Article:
About Me

Retired chief investment officer and former NYSE firm partner with 40 years experience in field as analyst / economist, portfolio manager / trader, and CIO who has superb track record with multi $billion equities and fixed income portfolios. Advanced degrees, CFA. Having done much professional writing as a young guy, I now have a cryptic style. 40 years down on and around The Street confirms: CAVEAT EMPTOR IN SPADES !!!

Monday, February 28, 2011

Stock Market -- Technical

For me, the daily chart for the SP 500 involves pure guesswork as to market direction in the
short run. Since guesswork is not my forte, I am passing making short term projections at this
time. I am still intrigued by the idea of a run down to SPX 1250 or thereabouts over the next
couple of weeks and I would be more strongly inclined to argue that case save for a rare
"down and back" around trendline which the SPX just executed ( a break below trendline and
a quick jump back above). Sometimes a "D'nB" is the base for a continuation of the uptrend, and
sometimes it is the prelude to a whipsaw. This fancy move in the SPX has not been confirmed
by the smaller cap. composites. ($SPX daily).

The weekly SP 500 chart remains trend positive but is also still overbought. ($SPX weekly).


Friday, February 25, 2011

Oil Price

I  turned positive on the oil price in the spring 2010 at $70 and followed it up by highlighting the
positive turn in relative strength for the energy stocks on 10/5 and 12/2/10. (There was a technical
case to go long oil per se before the spring of 2010, but I wanted to wait for an extended period
beyond the late 2008 cyclical low to see if the bust in the price would extend as it has often done
after very large price declines.)

The recent surge in the price of oil to $97+ bl. has brought it up to a level where it may be difficult
to sustain the price without a tight supply / demand situation that has some staying power. The Saudis
are saying that they can supplant the shut in of Libyan crude production which has come with the
hostilities there. This declaration has soothed the market in recent days, but if the Saudis do need
to push up production by 1.5 mil. bd to "cover" the shut in of Libyan crude, at least some oil
traders will stay very nervous. Yes, global carry stocks are high comparatively, but crude could
get scarcer at the margin if another OPEC mid-east producer of consequence runs into production
constraints because of the spread of political unrest. My point here is that there is $10-15 bl
vulnerability off current levels if a negative case does not play out and especially if Libya can
begin to right itself production-wise over the next couple of months. I would also suggest that if
there is additional turmoil surrounding production problems beyond the Libyan shut down, there
could be a rather dramatic political response from consuming countries who do not want to see
a bunch of NYC and London oil traders run the global economy into the ground by grandly kiting
the price of crude to lofty levels again. Do not kill the golden goose, boyz.

The oil price is moderately overbought on a near term basis and is extended relative to recent trend.
Given the volatility inherent in the price of oil, it would be silly to not  indicate that WTIC could
jump to $105 -110 bl. on speculation of a further tightening of global crude supply / demand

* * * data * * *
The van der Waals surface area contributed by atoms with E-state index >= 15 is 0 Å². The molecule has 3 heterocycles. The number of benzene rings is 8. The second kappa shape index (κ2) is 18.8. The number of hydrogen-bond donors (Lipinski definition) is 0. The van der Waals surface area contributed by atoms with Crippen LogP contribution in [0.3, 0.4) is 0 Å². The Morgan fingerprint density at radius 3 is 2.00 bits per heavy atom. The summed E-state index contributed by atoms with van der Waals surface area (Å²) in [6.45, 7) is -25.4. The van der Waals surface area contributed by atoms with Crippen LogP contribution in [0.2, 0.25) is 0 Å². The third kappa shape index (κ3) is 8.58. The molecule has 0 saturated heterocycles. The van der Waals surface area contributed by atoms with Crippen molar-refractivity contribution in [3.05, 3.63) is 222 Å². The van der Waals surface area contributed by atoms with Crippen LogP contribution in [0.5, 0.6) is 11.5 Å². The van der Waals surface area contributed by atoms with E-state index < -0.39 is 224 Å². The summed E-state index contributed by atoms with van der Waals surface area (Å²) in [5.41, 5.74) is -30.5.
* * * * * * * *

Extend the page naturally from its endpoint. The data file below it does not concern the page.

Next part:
conditions. From a technical perspective, $110 oil would be a whopper of an overbought near
term. West Texas Crude chart.

Wednesday, February 23, 2011

Stock Market, Oil Price & Libya

Stock Market
By my charts, the SPX has fallen to trend support after breaking below the important 10 and 25
day m/a's. The market is starting to roll over, but it will take several days to get full confirmation.
Since NYMEX oil hit resitance today at $100 after a fast $12 bl. run up over the past five days,
we'll need to watch the pits tomorrow to see whether this panicky upswing in crude can break
out and perhaps lead to a more substantial breakdown of the stock market. $SPX chart.

Oil Price
The oil price has trended steadily higher since touching $70 bl. in May, 2010. It had been
observing a tight trend channel since then. The recent sprint up over the past few days represents
the first little piece of drama we have seen in a while. So, there is a spare capacity uncertainty
premium which has entered the market and the speculative handicapping could carry the oil price
higher in the short run even though there is no tangible evidence yet that global oil output will
be adversely affected by developments to date in N. Africa and Bahrain. Since the boyz are
talking their books, you need to watch the actual action at the wellheads carefully to make sure
you can x-out the magical thinking that is popping up.

Qaddafi is pulling his loyal troops and mercenaries into Tripoli. So long as the rebels block
roads east and west out of town, it is a death trap. What may be needed now is not another
grand rally up in the Green Square but a concerted military strike into Tripoli by the rebels
before Qaddafi can set up defensive perimeters. Since it is hard to say whether the rebels
and troops who have defected over to their side are well enough organized and armed to
lay siege to Qaddafi's HQ, there could be a stand-off ahead. Maybe the residents of Tripoli
can mass enough to chase the bad guys with a minimum of bloodshed, but the situation is
fast turning into a military one. It might not be a bad thing if NATO intelligence got in there
on the ground if they are not there already. There could be a lot of innocent lives at stake
if there are no appropriate limited force strike capabilities at hand.

Monday, February 21, 2011

Middle East And Beyond